Judgment affirmed.


[Note 1] Paul J. Cardalino, a police lieutenant in Wareham.

[Note 2] 1. With regard to plaintiff Delaney's written Agreement(s) to take a one-year leave of absence, or suspension, from the Wareham Police Department, do you find that plaintiff Delaney's withdrawal of 111F rights was made under duress, coercion or undue influence from his employer?


2(a). If your answer to No. 1 is "YES," do you find that the Town of Wareham, through intimidation or coercion or threats, interfered with plaintiff Delaney's rights under chapter 41, section 111F?


2(b). If your answer to No. 1 is "Yes", do you find that the Town of Wareham, through intimidation or coercion or threats, interfered with plaintiff Delaney's due process rights?


3(b). If your answer to 2(a) . . . is "YES" what damages do you find plaintiff Delaney suffered (other than loss of wages and medical expenses) as a result of the violation of his 111F rights? No dollars. $.00

[Note 3] The judge, however, accepted the jury's answers to the other questions which did not pertain to the declaratory judgment proceedings.

[Note 4] "(c) Farming Jury Issues. In all actions not triable of right by a jury, the court, except where otherwise provided by law, may upon motion frame issues of fact to be tried by a jury."

[Note 5] On the same day, the plaintiff was given notice of his right under G. L. c. 31, Section 42, to appeal his suspension to the Civil Service Commission. The plaintiff exercised that right on March 22, 1985. On May 2, 1985, the Civil Service Commission voted to dismiss the appeal because it was untimely filed. The plaintiff subsequently filed a petition for review in the Boston Municipal Court which was still pending at the time of trial.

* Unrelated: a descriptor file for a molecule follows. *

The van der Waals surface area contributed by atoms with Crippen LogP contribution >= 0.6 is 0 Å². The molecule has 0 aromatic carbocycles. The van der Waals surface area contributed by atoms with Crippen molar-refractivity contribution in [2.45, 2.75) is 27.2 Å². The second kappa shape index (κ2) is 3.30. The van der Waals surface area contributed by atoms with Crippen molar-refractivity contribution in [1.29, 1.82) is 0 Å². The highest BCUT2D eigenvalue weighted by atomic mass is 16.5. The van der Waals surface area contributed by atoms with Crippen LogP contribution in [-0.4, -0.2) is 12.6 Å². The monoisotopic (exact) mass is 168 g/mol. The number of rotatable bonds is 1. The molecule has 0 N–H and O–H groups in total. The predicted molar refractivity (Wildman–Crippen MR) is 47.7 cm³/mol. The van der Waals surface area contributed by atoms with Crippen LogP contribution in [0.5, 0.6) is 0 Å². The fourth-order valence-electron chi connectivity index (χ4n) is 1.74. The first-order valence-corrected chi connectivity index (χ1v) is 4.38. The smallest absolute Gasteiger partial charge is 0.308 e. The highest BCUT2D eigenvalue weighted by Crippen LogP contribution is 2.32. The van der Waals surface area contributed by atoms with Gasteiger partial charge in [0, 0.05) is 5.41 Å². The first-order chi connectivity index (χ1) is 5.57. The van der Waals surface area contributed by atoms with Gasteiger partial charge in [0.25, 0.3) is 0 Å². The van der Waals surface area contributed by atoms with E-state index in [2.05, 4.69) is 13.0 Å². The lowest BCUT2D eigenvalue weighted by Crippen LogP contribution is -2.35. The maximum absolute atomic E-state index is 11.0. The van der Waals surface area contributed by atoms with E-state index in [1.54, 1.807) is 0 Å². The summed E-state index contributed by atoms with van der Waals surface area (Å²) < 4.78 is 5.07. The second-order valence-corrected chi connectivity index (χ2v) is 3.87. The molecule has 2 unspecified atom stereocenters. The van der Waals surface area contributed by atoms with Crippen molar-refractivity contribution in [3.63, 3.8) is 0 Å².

[Note 6] Other evidence of plaintiff's mental condition came from a psychiatrist who began treating the plaintiff in late August, 1986. The psychiatrist testified that the plaintiff was suffering from major depression, but that he did not really know what plaintiff's condition was in 1984 except from "secondary . . . information." The plaintiff never made any Section 111F claim involving any mental or psychological disability.

[Note 7] In this case, the terms duress and coercion were used synonymously. The judge also considered the evidence as raising a claim of undue influence, which was also basically treated as subsumed within the duress claim. We will refer to all these claims as ones for duress.

[Note 8] The assurance given the plaintiff prior to the execution of the first agreement that his medical bills would be paid does not improve his case. There is no claim that the agreements were induced by misrepresentation, and the evidence will not support a conclusion that the statement either vitiated consent to the arrangement or amounted to duress.